News | March 20, 2009

U.S. Honor Roll Hospitals Choose ZOLL’s LifeVest

March 19, 2009 - The ZOLL Medical Corp. LifeVest Wearable Defibrillator has been prescribed for patients by physicians at all of the “Honor Roll” hospitals designated by U.S. News and World Report.
Patients at increased risk for sudden cardiac arrest (SCA) who wear the LifeVest allow their physicians time to decide how best to manage them long-term. The LifeVest reportedly has a 98 percent first shock success rate for treating patients with SCA, with no bystander intervention required.
The LifeVest features a unique, noninvasive technology that continuously monitors the patient’s heart. If a life-threatening heart rhythm is detected, the device alerts the patient —who may still be conscious—prior to delivering a shock. The device releases a conductive gel onto the therapy electrodes to protect the skin, and then delivers a shock to restore normal heart rhythm. The entire event usually occurs in less than a minute.
The LifeVest may be prescribed for patients following a heart attack, before or after bypass surgery or stent placement, as well as for those with cardiomyopathy or congestive heart failure that places them at particular risk. It may also be prescribed for patients whose comorbidities, including infections caused by placement of ICDs, prevent them undergoing immediate implant surgery for an ICD.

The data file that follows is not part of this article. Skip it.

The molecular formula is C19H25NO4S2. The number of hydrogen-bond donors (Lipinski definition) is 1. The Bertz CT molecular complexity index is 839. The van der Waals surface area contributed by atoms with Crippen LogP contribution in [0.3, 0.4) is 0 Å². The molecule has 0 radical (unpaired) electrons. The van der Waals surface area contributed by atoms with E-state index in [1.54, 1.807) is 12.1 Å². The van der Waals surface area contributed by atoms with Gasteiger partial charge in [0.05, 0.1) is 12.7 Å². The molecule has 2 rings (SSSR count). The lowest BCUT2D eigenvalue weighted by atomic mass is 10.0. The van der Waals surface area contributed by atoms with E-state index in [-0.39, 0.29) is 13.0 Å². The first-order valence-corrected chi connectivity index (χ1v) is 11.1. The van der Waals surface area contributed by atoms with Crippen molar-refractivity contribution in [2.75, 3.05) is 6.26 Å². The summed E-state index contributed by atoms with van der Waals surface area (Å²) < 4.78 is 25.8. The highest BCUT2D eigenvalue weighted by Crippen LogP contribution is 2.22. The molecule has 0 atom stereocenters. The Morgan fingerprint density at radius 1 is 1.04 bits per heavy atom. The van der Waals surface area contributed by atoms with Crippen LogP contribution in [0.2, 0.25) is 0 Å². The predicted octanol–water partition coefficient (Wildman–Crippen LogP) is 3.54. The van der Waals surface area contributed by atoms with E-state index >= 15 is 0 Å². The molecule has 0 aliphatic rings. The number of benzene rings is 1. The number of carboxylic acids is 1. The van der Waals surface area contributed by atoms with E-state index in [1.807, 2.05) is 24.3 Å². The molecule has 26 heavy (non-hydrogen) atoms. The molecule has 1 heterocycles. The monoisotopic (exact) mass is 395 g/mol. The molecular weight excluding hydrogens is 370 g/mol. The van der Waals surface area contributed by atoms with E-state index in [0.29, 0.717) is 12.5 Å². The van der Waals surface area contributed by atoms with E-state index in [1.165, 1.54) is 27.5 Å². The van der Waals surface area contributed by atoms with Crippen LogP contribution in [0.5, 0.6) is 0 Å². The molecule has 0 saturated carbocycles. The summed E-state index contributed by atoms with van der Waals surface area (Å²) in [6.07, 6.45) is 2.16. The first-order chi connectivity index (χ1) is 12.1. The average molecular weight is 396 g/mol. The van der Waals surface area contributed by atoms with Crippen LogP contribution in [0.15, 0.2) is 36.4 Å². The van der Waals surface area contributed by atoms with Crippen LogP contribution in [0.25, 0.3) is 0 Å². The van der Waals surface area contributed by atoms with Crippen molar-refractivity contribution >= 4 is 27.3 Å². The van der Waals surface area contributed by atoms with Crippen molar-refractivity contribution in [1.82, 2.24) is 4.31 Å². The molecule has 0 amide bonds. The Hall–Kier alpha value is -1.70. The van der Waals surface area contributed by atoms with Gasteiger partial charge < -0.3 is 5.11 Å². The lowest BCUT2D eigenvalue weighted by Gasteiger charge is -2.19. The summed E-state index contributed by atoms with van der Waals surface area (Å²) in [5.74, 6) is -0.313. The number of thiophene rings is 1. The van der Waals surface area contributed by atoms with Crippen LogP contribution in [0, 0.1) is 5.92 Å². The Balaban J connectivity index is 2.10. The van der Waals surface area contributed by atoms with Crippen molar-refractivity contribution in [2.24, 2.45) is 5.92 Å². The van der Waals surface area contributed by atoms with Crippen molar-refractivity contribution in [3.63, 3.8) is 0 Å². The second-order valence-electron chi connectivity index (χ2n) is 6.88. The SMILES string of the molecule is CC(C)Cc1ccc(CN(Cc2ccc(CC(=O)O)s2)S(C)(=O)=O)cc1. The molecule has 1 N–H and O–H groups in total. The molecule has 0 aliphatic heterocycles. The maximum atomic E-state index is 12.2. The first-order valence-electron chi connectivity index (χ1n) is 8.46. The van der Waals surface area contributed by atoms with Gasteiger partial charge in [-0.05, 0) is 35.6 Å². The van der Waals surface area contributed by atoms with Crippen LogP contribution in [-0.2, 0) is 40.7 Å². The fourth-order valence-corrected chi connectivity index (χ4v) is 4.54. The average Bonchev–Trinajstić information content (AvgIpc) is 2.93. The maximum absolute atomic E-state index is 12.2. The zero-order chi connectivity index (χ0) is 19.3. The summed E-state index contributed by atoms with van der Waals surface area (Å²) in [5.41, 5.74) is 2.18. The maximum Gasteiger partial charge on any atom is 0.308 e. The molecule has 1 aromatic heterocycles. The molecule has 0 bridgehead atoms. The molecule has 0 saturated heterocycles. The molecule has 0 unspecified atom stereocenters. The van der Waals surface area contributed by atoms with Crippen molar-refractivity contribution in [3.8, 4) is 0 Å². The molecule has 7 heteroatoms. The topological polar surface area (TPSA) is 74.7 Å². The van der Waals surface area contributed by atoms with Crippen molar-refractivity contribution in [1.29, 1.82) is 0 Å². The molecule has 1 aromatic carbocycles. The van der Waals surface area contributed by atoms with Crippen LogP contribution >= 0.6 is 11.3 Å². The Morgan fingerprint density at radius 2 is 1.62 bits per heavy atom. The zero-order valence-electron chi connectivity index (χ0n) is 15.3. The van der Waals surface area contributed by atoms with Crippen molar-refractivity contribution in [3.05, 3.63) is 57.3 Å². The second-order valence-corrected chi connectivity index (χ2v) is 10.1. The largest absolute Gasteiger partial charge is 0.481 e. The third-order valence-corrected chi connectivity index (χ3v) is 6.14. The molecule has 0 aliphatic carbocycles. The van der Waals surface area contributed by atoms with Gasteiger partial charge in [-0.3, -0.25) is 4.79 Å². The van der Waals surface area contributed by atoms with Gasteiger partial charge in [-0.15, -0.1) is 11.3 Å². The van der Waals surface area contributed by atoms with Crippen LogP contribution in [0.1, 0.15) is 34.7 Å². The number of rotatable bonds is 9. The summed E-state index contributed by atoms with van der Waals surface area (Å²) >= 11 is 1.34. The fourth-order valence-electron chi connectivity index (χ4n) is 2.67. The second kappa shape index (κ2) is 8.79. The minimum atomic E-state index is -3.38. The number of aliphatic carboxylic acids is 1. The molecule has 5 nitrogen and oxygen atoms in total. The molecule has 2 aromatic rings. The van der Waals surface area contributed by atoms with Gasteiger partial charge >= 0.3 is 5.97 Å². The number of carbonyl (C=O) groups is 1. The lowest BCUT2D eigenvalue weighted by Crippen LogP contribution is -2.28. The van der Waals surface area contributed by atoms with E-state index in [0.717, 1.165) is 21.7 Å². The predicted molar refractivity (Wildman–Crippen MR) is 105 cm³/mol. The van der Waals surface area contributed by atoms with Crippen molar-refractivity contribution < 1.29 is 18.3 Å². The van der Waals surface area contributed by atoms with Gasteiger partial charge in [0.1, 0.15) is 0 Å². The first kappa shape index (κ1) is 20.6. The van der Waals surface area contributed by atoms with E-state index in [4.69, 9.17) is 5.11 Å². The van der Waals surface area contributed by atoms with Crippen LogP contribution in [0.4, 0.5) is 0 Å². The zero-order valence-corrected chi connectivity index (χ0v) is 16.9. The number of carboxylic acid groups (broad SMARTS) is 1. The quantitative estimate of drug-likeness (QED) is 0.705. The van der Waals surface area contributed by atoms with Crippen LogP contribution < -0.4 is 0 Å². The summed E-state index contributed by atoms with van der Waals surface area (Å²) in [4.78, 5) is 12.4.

The 19 “Honor Roll” hospitals include such esteemed medical facilities as Johns Hopkins in Baltimore; the Mayo Clinic in Rochester, MN.; Ronald Reagan UCLA Medical Center in Los Angeles; Cleveland Clinic in Ohio; Massachusetts General Hospital in Boston; New York Presbyterian University Hospitals of Columbia and Cornell in New York; University of California, San Francisco Medical Center; Brigham and Women’s Hospital in Boston; Duke University Medical Center, Durham, NC.; Hospital of the University of Pennsylvania, Philadelphia; University of Washington Medical Center in Seattle; Barnes-Jewish Hospital/Washington University, St. Louis; University of Michigan Hospitals and Health Centers, Ann Arbor; University of Pittsburgh Medical Center; Vanderbilt University Medical Center, Nashville; Stanford Hospitals and Clinics, Stanford, CA.; University of Chicago Medical Center; Cedars-Sinai Medical Center, Los Angeles; and Yale-New Haven Hospital, New Haven, CT.
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